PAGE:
WASHINGTON – Women with a history of gestational diabetes can use any contraceptive method safely, and those with uncomplicated pregestational diabetes can also consider all methods, said Anne Burke, MD, director of the family planning division at Johns Hopkins University, Baltimore.
“The real cautions, and some red lights,” apply to those with vascular sequelae, diabetes of 20 years’ duration or more, and patients with other vascular disease in addition to diabetes, she said at the biennial meeting of the Diabetes in Pregnancy Study Group of North America.
“The contraception options for women with diabetes aren’t necessarily terribly limited compared to the options for other women,”said. “And the big take home is that, across the board, .”
The assignment to category 2 instead of category 1 can reflect either limitations in the overall amount of data available or the lack of strong randomized studies “whereas the data [otherwise] seem to support safety,” Dr. Burke said. “And sometimes, it relates to most studies saying one thing and another being a little inconsistent.”
Uncomplicated pregestational diabetes
This is important to understand because all the methods for women with uncomplicated pregestational diabetes (no evidence of vascular disease or end-organ damage) are classified as category 2, except for the copper IUD and emergency contraception, which are in category 1. The document distinguishes between insulin-dependent and non–insulin-dependent diabetes, but the recommendations do not differ between the two categories, she said.
Progestin-only contraceptives appear to have little effect on short- or long-term diabetes control, hemostatic markers, or the lipid profile in women with uncomplicated diabetes. Combined hormonal contraception appears to have no effect on long-term diabetes control or progression to retinopathy; there may be changes in the lipid profile and hemostatic markers, but “mostly within normal values, and in some cases, in a favorable direction,” said Dr. Burke of the department of gynecology and obstetrics at the university.
In women who have had gestational diabetes, all methods are in category 1 of the Medical Eligibility Criteria (MEC). While “there have been a couple of question marks” with progestin-only contraceptives and the later development of diabetes, “it seems that there’s really not an increased risk,” she said. Nor does there seem to be an increased risk of developing later diabetes with combined hormonal contraception.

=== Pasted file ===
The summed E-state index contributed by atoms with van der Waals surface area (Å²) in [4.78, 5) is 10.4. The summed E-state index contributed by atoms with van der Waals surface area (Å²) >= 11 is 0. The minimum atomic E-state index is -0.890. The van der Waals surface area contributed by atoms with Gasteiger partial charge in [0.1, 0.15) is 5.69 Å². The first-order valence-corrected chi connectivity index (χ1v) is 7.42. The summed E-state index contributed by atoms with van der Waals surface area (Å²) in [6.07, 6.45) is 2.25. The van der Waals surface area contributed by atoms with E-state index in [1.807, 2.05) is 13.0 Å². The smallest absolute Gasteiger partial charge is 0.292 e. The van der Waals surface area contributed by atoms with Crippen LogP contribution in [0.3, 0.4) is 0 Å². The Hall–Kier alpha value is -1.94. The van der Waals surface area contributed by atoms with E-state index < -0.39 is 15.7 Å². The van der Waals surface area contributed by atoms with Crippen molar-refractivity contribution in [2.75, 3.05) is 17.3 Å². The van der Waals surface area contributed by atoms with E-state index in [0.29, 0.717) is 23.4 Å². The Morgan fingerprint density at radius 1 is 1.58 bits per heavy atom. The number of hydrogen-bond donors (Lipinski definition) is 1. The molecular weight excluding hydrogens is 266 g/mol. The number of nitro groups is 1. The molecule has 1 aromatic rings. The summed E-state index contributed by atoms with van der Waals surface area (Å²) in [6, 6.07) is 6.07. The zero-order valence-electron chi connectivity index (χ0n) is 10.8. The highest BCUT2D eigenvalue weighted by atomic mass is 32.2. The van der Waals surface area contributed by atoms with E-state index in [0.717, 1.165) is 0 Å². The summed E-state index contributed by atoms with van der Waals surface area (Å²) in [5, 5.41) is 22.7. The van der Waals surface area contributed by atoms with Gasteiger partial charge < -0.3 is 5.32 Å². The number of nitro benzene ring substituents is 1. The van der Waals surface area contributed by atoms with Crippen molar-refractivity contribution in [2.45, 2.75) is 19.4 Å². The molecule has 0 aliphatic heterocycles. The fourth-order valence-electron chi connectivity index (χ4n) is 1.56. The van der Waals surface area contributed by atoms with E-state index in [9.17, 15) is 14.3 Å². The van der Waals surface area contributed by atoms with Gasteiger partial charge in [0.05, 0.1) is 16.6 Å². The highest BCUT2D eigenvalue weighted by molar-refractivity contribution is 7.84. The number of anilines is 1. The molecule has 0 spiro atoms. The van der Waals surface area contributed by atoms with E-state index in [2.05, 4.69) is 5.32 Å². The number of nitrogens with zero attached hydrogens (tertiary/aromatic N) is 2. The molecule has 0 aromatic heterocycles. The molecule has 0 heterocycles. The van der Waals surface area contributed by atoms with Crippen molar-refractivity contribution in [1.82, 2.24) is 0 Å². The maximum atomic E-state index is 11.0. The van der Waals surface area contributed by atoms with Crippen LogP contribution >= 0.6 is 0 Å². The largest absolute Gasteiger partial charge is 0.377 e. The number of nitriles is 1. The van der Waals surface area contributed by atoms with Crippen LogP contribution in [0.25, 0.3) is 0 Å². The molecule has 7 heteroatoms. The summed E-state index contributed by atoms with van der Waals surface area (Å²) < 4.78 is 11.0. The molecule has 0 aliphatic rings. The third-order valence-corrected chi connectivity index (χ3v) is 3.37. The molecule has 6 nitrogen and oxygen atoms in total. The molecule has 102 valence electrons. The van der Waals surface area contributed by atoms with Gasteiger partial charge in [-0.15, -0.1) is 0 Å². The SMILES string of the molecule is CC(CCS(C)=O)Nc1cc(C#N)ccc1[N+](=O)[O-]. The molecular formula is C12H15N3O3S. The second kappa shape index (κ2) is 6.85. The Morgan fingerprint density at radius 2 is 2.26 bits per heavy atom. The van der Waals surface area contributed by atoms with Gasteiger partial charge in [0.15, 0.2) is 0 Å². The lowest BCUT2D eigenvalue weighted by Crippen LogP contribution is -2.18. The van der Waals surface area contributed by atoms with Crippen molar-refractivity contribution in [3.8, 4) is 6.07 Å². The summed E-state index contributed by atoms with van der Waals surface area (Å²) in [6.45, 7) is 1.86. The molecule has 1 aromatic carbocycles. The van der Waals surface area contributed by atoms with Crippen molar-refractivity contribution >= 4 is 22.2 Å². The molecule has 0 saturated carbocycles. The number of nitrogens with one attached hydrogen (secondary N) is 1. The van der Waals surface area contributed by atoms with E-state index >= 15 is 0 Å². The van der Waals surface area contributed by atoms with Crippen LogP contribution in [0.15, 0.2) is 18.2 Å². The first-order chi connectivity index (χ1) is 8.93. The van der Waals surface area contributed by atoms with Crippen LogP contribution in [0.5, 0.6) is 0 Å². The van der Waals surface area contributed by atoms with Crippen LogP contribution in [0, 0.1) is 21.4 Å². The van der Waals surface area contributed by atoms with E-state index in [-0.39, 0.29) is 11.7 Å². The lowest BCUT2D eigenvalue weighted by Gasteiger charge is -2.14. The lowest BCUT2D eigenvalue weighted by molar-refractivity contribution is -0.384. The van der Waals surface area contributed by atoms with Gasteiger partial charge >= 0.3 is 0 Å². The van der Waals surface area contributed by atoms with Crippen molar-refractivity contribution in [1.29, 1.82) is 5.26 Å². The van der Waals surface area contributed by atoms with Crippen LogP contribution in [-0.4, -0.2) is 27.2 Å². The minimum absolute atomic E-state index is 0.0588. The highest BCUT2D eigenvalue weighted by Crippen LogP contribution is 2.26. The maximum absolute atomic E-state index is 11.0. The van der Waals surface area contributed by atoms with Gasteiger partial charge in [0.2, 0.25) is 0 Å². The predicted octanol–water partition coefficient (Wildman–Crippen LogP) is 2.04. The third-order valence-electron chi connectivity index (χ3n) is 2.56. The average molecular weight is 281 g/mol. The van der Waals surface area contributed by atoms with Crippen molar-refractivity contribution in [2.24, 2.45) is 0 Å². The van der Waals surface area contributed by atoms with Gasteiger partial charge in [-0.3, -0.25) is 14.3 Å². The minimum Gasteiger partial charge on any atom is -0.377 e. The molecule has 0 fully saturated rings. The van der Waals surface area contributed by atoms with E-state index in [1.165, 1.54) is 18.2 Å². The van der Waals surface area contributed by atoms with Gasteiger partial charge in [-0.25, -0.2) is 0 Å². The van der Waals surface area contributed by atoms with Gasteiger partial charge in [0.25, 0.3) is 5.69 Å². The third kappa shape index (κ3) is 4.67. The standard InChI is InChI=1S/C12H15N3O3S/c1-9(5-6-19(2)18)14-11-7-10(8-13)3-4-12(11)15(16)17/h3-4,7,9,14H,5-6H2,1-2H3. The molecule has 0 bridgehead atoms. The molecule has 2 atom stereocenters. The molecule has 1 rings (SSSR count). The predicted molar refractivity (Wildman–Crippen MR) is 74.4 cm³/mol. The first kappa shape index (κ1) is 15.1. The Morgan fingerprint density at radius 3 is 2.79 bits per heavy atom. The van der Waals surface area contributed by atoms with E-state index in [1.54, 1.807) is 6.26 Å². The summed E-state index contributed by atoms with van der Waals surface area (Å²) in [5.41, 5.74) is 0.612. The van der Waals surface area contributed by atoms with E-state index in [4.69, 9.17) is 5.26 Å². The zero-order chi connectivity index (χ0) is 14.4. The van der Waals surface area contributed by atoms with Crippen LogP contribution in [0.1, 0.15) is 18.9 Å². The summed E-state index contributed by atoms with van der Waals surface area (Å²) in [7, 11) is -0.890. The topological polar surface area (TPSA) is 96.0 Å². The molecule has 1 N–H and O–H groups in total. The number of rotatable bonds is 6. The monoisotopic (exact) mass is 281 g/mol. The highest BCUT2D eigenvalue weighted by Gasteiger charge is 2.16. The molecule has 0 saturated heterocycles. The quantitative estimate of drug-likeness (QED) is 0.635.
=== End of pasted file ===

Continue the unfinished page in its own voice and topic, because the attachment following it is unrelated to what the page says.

In general, the data backing the MEC come from a limited number of studies, and “few that are rigorously done,” she said. “So the recommendations reflect consensus [that is] based on the best available information.”
Severe or long-standing disease
Data are especially limited for women with more severe and/or long-standing disease, as these women have been excluded from studies. There is enough knowledge, however, to make the hypoestrogenic effects of the depot medroxyprogesterone acetate (DMPA) injectable (Depo-Provera) concerning. “It has a pretty hefty dose of a particular type of progestin that significantly suppresses the hypothalamic-pituitary-ovarian axis – more than other progestin-only methods,” she said. “And we may see some unfavorable lipid changes and changes in carbohydrate metabolism.”
The effects of the DMPA injectable, which is in category 3 for these women, may persist for several months – or longer – after discontinuation, Dr. Burke said. The levonorgestrel IUD, on the other hand, has little effect on diabetes control, hemostatic markers, or lipids; it is in category 2 for these women.
A recently published database analysis found that diabetic users of the DMPA injectable had a hazard ratio for venous thromboembolism of 4.6, compared with IUD users, Dr. Burke said. The study included patients with type 1 and type 2 diabetes ().
Combined hormonal contraception is assigned to categories 3 and 4 for women with complicated or long-standing diabetes, in part because of thrombosis risk, which “as we know, is slightly elevated even for healthy women,” Dr. Burke said. “There are still quite a few methods that are safe to use without reservation, so here is where we start to move away from combined hormonal methods.”
In addition to the Medical Eligibility Criteria, the CDC has another document, the, also last updated in 2016, which offers “helpful” advice on precontraception tests to perform, timing after pregnancy for starting contraceptive methods, and other issues, Dr. Burke said.
Dr. Burke reported receiving research funding from Bayer, the Eunice Kennedy Shriver National Institute of Child Health and Human Development, and Ibis Reproductive Health.